Aéropostale had net sales of $1.41 billion and net income of $106.65 million in fiscal 2006 (the year ended February 3, 2007). There were 728 Aéropostale stores, all of them leased, in 47 states at the end of the fiscal year. The company planned to open 85 more, including ten in Canada, during fiscal 2007. In addition, there were 14 Jimmy’Z stores in 11 states, including one in Manhattan’s Herald Square. Merchandise for women accounted for 60 percent of company sales, men’s merchandise for 25 percent, and accessories for 15 percent. Aéropostale’s corporate headquarters were in Manhattan’s garment district and its distribution facilities in Ontario, California, and South River, New Jersey. The corporation’s common stock was held by a broad range of shareholders, with the largest stakes held by a London-based investment fund (6.3 percent) and a Tokyo-based investment fund (5.3 percent).
- Previously a Macy’s private label, Aéropostale becomes a clothing store chain.
- Aéropostale is sold to private investors, including its executives.
- The company goes public with its initial offering of shares of stock.
- Formerly targeting very young shoppers, Aéropostale seeks more mature teens.
- The company launches Jimmy’Z, a casual clothing chain for young adults.
- Aéropostale ends the fiscal year with 742 stores.
Aéropostale Canada, Inc.; AéropostaleWest, Inc.; Jimmy’Z Surf Co., Inc.
Abercrombie & Fitch Co.; American Eagle Outfitters Inc.; Hollister Co.; Hot Topics Inc.; Old Navy Inc.; Pacific Sunwear of California, Inc.
Berner, Robert, “To Lure Teenage Mall Rats, You Need the Right Cheese,” Business Week, June 7, 2004, pp. 96, 101.
Curan, Catherine, “Retailer Puts Stamp on Teen Market,” Crain’s New York Business, May 27–June 2, 2002, pp. 3, 52.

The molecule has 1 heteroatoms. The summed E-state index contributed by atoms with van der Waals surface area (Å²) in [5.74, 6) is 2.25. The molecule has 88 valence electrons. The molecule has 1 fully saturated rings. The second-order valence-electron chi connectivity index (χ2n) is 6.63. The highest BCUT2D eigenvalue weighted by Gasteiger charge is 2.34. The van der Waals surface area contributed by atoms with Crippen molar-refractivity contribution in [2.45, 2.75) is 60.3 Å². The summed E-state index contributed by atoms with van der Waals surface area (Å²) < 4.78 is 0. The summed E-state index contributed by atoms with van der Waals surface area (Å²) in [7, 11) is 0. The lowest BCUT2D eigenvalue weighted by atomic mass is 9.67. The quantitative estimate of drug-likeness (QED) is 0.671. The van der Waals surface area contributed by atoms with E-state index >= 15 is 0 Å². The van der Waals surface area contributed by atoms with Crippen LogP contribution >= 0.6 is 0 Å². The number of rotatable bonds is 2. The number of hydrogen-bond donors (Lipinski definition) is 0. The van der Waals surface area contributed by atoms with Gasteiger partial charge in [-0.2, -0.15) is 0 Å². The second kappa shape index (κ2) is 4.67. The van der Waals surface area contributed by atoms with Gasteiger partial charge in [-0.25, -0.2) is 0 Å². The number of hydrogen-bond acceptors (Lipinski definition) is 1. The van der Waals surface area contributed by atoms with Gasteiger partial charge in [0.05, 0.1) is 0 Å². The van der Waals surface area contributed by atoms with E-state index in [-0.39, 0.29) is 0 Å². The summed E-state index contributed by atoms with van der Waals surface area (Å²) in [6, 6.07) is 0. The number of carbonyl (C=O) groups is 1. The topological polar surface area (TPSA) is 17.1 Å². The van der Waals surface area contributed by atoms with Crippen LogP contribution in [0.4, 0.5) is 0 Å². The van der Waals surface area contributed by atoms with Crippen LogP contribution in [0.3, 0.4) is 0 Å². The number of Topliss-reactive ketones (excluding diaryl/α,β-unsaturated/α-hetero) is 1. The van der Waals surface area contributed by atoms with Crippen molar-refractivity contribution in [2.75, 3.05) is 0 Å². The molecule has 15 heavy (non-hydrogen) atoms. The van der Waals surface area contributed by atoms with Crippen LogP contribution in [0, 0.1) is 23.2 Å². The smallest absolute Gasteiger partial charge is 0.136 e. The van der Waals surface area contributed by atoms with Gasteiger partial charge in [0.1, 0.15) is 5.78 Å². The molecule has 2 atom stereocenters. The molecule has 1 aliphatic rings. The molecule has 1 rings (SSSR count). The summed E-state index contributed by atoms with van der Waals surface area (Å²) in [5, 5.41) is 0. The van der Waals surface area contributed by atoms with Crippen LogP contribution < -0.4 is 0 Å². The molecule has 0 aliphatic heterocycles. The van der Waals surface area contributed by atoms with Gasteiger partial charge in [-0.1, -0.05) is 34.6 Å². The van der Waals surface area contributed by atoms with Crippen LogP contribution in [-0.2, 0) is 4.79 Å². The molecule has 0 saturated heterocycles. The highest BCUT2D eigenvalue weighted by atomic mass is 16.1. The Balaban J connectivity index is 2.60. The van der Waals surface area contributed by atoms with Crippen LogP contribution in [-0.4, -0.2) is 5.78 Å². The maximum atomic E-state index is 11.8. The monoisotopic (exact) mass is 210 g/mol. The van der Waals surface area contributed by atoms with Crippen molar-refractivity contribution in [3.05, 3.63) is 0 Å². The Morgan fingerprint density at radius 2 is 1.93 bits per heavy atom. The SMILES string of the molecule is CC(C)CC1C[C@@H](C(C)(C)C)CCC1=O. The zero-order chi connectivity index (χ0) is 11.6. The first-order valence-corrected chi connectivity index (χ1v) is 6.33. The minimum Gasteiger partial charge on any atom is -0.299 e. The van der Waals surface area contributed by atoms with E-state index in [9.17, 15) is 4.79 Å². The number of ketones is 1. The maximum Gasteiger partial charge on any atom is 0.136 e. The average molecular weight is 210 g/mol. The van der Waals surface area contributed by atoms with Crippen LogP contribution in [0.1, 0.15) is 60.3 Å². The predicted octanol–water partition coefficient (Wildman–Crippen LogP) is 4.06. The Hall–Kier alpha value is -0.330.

Derby, Meredith, “Aéropostale Rolls Out Jimmy’Z Test,” WWD/Women’s Wear Daily, July 18, 2005, p. 17.
________, “Aiming at Wannabe Stars,” WWD/Women’s Wear Daily, July 11, 2005, pp. 1, 22–23.
Groves, Martha, “Aéropostale Takes Flight,” Los Angeles Times, July 14, 1989, Sec. 4, pp. 1, 10.
MacFayden, Kenneth, “New York & Co: A Bear Beauty,” Buy-outs, February 14, 2005, pp. 49–50.
Palmieri, Jean E., “Aeropostale’s Aim: 900 Stores in Five Years,” DNR/Daily News Record, August 12, 2002, pp. 1, 12–13.
Poggi, Jeanine, and Jessica Pallay, “Aéropostale Gets High Grades for B-T-S,” WWD/Women’s Wear Daily, June 19, 2006, p. 2.
“Retailer Had Spring in Its Step over Holidays,” Investor’s Business Daily, February 6, 2004, p. A6.
Strugatz, Rachel, and Jeanine Poggi, “Aéropostale Looks to Provide Innovative Experience,” WWD/Women’s Wear Daily, April 10, 2007, p. 3.
“Teen-Oriented Chain Is, Like, Ripe to Grow,” Investor’s Business Daily, May 20, 2002, p. A8.
“Trendy Apparel Chain Finds Niche in Price-Conscious Teen Shoppers,” Investor’s Business Daily, August 9, 2004, p. B2.
Willoughby, Jack, “Teen Idol,” Barron’s, May 3, 2002, p. 29.
“Youth Will Be Served at Teen-Oriented Chain,” Investor’s Business Daily, July 2, 2003, p. A6.